Unfolding simultaneously to Zoe's adventures with her new cohorts at the Robichaux Academy are stories involving the Academy's headmistress, Cordelia Foxx (Sarah Paulson), a somewhat reticent witch who feels it's best to "control" (meaning suppress) witchcraft, and her harridan mother Fiona (Jessica Lange, once again chewing the scenery with relish), the so-called Supreme (meaning most powerful witch) of her generation. Both of these women have seemingly unattainable desires. Cordelia has been struggling for years to get pregnant to no avail, while Fiona is more and more concerned with the ravages of age and is seeking some sort of (ahem) magical immortality pill.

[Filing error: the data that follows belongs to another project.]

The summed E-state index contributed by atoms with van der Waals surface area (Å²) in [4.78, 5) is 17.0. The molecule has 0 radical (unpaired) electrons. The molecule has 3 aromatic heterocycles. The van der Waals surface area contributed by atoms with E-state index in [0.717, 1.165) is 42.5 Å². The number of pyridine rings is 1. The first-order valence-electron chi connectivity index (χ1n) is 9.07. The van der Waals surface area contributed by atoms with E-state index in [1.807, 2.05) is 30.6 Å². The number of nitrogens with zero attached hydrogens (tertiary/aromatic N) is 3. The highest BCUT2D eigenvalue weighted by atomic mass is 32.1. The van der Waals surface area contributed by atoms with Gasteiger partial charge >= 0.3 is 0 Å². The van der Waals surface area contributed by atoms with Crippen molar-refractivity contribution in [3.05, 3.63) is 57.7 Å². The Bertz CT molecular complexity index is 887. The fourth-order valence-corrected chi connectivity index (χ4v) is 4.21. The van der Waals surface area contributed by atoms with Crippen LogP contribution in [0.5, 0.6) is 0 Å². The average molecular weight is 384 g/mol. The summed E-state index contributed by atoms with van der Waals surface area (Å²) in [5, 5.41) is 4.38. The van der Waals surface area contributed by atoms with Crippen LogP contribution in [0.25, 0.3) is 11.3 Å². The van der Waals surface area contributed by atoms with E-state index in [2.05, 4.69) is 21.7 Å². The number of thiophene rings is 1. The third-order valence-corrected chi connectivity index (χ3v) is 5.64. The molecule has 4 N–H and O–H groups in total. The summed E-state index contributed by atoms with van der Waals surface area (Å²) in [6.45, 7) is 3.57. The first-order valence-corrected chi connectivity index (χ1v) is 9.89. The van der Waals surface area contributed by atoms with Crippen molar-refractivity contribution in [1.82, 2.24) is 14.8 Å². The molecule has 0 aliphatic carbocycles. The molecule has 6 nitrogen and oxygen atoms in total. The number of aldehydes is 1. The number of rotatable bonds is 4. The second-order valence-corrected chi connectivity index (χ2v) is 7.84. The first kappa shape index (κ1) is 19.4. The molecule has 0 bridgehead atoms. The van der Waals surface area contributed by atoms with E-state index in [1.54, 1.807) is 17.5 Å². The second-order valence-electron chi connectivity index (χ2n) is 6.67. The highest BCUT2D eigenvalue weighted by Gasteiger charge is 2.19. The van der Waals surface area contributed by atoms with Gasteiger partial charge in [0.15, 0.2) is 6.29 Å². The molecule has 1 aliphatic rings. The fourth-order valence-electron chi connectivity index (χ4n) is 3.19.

But wait, you also get—the series actually begins with a horrifying vignette involving a Marie Delphine LaLaurie (Kathy Bates, an Emmy winner for this role), an early 19th century New Orleans doyenne with a nasty habit of torturing her slaves. It's revealed over the course of the first episode that Marie's habit of eviscerating various black males under her charge ultimately brings her into contact with a vengeful Voodoo priestess named Marie Laveau (Angela Bassett), who "gifts" Marie Delphine with an immortality potion before boxing her up in a coffin and burying her on the grounds of her mansion. Close to two centuries later, when Fiona takes the girls on a little field trip, Nan happens to "hear" Marie Delphine from her underground lair, and an intrigues Fiona has her dug up and delivered to the Robichaux Academy, a seemingly perfect answer to Fiona's quest for timelessness. As if that's not enough, there's also another plot thread involving a college frat boy named Kyle (Evan Peters) who initially catches Zoe's eye but soon has the misfortune of getting killed when Madison's telekinetic powers wreak havoc after a frat party gone very bad. Madison discovers a "resurrection" spell and with Zoe's help reassembles Kyle's body (his death was not a pretty one) and reanimates the young man. Kyle is a kind of lumbering albeit youthful quasi-Frankenstein, one that Zoe has deep feelings for but which the girl decides to deliver to Kyle's distraught (and incestuous) mother (played by Mare Winningham). Had enough yet?